Murphy administration announces $161M in Municipal Aid grants


Gov. Phil Murphy has announced that 96% of New Jersey municipalities will receive Municipal Aid grant awards, totaling $161.25 million for fiscal year 2020.

These are the first awards being made under the new Municipal Aid grant cycle that better aligns with the state’s construction season and municipal budget cycles, according to a press release.

A total of 542 cities and towns across New Jersey are receiving grants to advance road, bridge, safety and quality of life improvements, continuing the Department of Transportation’s “Commitment to Communities” initiative, according to the press release.

The following municipalities have received a grant:

• Allentown – improvements to Waldron Road, Quinn Road and Hamilton Street, $180,000;

• Colts Neck – improvements to Heulitt Road, $330,000;

• Englishtown – Heritage Drive and Raymond Court improvements, $154,000;

• Farmingdale – pedestrian crosswalk safety improvements, $300,000;

• Freehold Borough – Frances Drive road improvements, $310,000;

• Freehold Township – Stonehurst Boulevard, Phase I, road preservation, $200,000;

• Howell – Lanes Mill Road; road preservation; $250,000;

• Jackson – improvements to Wright-Debow Road, $425,000;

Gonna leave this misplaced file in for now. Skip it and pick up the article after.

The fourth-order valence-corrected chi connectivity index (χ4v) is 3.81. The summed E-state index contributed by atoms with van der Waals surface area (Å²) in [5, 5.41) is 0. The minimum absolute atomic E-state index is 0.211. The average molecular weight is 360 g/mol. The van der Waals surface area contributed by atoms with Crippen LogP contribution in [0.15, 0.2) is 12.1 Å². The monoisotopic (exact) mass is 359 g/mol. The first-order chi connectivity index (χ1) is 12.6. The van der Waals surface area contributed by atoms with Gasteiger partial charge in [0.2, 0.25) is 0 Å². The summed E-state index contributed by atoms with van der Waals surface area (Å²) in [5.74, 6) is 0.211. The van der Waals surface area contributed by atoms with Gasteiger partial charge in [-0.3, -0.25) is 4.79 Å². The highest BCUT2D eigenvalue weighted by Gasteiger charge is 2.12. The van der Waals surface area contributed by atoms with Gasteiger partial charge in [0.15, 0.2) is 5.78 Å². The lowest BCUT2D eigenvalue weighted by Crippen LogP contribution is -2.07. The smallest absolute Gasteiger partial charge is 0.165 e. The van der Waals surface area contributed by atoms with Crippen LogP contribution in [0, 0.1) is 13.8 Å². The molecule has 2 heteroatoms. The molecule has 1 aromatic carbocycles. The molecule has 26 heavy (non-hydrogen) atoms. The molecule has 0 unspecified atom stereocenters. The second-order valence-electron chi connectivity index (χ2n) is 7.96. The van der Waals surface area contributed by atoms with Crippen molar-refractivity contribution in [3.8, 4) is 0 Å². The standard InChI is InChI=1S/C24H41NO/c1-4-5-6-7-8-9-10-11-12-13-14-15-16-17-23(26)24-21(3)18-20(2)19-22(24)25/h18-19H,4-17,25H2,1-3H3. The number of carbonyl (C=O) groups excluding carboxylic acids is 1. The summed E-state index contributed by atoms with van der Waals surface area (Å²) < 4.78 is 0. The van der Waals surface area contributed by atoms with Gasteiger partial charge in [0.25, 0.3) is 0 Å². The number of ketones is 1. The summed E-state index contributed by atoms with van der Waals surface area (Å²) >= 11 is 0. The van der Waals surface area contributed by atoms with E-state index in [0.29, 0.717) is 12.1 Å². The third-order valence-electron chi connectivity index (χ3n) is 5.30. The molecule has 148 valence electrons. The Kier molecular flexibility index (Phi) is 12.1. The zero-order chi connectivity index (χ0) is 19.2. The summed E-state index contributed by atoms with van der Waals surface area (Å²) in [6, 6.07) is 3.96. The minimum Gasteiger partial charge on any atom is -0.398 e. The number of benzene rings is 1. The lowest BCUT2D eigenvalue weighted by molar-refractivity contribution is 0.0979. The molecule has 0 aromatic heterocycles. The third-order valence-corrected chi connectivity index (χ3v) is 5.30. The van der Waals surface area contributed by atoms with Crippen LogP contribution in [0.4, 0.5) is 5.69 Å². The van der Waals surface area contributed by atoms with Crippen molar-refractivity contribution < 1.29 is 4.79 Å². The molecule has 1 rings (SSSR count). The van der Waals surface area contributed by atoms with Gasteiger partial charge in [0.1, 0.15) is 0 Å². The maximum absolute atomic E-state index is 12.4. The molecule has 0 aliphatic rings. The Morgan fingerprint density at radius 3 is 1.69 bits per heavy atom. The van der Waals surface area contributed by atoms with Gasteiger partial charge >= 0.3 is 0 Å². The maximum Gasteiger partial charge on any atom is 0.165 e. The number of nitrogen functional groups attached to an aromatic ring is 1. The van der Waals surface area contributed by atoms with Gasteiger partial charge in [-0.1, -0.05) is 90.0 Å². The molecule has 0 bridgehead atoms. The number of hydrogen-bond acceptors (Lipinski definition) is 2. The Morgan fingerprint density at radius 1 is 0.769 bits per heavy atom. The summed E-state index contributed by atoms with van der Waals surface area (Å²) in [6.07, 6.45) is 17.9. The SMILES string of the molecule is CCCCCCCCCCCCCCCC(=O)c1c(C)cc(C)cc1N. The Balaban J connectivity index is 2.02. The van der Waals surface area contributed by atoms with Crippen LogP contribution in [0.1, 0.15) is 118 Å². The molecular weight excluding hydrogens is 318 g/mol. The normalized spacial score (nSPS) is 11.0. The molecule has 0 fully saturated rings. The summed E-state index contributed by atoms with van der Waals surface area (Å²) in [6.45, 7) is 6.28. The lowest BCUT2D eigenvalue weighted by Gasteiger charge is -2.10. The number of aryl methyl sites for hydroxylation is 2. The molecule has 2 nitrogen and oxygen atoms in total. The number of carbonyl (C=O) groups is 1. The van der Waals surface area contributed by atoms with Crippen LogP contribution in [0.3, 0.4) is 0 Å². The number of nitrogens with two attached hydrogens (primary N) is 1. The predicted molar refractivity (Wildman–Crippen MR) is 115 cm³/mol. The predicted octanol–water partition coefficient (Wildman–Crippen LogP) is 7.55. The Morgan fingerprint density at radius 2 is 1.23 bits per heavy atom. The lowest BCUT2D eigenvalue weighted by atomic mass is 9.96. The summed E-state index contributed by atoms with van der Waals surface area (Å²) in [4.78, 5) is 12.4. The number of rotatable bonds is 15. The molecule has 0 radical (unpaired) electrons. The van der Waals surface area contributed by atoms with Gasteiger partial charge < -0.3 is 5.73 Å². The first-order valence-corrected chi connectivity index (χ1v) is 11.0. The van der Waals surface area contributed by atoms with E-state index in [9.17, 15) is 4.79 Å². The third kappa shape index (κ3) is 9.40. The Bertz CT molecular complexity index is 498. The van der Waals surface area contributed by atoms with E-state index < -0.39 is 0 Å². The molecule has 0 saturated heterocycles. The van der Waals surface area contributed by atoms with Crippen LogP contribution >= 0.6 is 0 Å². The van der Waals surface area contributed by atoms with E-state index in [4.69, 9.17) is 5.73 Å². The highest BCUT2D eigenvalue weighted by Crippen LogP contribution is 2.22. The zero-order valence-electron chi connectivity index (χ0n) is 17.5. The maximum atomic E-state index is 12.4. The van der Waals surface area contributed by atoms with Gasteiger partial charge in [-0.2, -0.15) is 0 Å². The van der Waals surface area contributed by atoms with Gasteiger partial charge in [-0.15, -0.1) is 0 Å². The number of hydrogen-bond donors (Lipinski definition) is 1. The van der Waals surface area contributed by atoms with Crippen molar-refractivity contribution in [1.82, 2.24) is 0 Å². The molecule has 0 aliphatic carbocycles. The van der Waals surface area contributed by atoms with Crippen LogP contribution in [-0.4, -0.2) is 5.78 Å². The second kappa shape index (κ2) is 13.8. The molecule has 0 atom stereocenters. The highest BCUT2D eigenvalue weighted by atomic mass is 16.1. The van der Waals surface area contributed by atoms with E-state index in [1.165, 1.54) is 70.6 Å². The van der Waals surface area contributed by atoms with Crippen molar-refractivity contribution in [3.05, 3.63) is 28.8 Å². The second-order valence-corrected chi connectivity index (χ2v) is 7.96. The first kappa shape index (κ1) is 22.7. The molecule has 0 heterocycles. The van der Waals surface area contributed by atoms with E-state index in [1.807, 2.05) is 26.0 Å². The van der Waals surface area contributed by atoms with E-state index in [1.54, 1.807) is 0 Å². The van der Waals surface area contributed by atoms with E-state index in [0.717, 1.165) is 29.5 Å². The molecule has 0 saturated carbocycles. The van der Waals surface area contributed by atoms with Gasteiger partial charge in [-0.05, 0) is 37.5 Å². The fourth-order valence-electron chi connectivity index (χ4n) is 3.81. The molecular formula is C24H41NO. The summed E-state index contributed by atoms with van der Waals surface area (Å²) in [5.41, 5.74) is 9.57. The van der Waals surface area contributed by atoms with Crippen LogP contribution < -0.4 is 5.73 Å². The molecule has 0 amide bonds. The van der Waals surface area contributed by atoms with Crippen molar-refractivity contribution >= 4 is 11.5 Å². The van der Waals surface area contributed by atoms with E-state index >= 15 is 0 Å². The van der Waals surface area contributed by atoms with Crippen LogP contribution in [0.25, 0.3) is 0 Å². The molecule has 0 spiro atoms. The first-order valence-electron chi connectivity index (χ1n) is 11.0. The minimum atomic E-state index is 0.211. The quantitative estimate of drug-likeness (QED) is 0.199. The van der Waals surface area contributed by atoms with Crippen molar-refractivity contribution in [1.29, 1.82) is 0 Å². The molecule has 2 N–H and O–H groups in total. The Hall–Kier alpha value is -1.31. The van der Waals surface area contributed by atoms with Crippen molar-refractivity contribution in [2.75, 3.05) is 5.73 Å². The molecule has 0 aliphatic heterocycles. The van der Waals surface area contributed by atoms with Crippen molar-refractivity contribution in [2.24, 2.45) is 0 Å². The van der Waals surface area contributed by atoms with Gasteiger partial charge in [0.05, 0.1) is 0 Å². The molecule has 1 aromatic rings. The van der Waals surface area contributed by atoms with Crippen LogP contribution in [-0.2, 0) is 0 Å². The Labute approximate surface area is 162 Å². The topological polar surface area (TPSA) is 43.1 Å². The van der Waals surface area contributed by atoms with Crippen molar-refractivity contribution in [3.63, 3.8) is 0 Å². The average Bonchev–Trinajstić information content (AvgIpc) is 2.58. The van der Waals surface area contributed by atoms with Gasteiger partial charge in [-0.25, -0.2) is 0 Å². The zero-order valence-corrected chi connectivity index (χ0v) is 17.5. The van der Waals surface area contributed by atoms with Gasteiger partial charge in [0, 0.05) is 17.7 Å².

• Manalapan – Fiscal Year 2020 improvements to Gordons Corner Road, $270,000;

• Marlboro – Wyncrest Road; 2020 Marlboro Road Program; road preservation; $215,000;

• Millstone Township – Nurko Road; road preservation; $180,000;

• Upper Freehold Township – Burlington Path Road; road preservation; $330,000.

“Our administration sought to deliver a fairer approach to how government does business and this round of grants will, in the third straight year, reach more municipalities than in the previous fiscal year,” Murphy said.

“In addition, in the spring the Department of Transportation announced it was accelerating the Fiscal Year 2020 Municipal Aid grant cycle so we could make the awards months earlier than in years past to help municipalities better plan important infrastructure projects.

“Today, by awarding grants to 542 municipalities in the state, nearly 96% of all cities and towns in New Jersey will be poised to break ground as the construction season begins,” the governor said.

In addition to changing the grant cycle, the DOT created a Local Aid Resource Center this year to support local public agencies, fulfilling a pledge to offer proactive assistance, according to the press release.

The resource center assists communities with project planning, grant applications, project delivery and guidance through the federal grant process by offering customized in-person training sessions, webinars, a library of YouTube videos and a dedicated telephone hotline to receive technical assistance.

The competitive Municipal Aid grant program attracted 661 applications from 546 municipalities in Fiscal Year 2020 with a total of $368 million in work.

Project applications are evaluated and rated on their merits by DOT Local Aid staff and an independent panel of New Jersey municipal engineers reviews the Local Aid recommendations. This process resulted in 545 awards to 542 municipalities, according to the press release.

There are seven project categories within the Municipal Aid program eligible for funding: road preservation, road safety, quality of life, mobility, bikeway, pedestrian safety, and bridge preservation, according to the press release.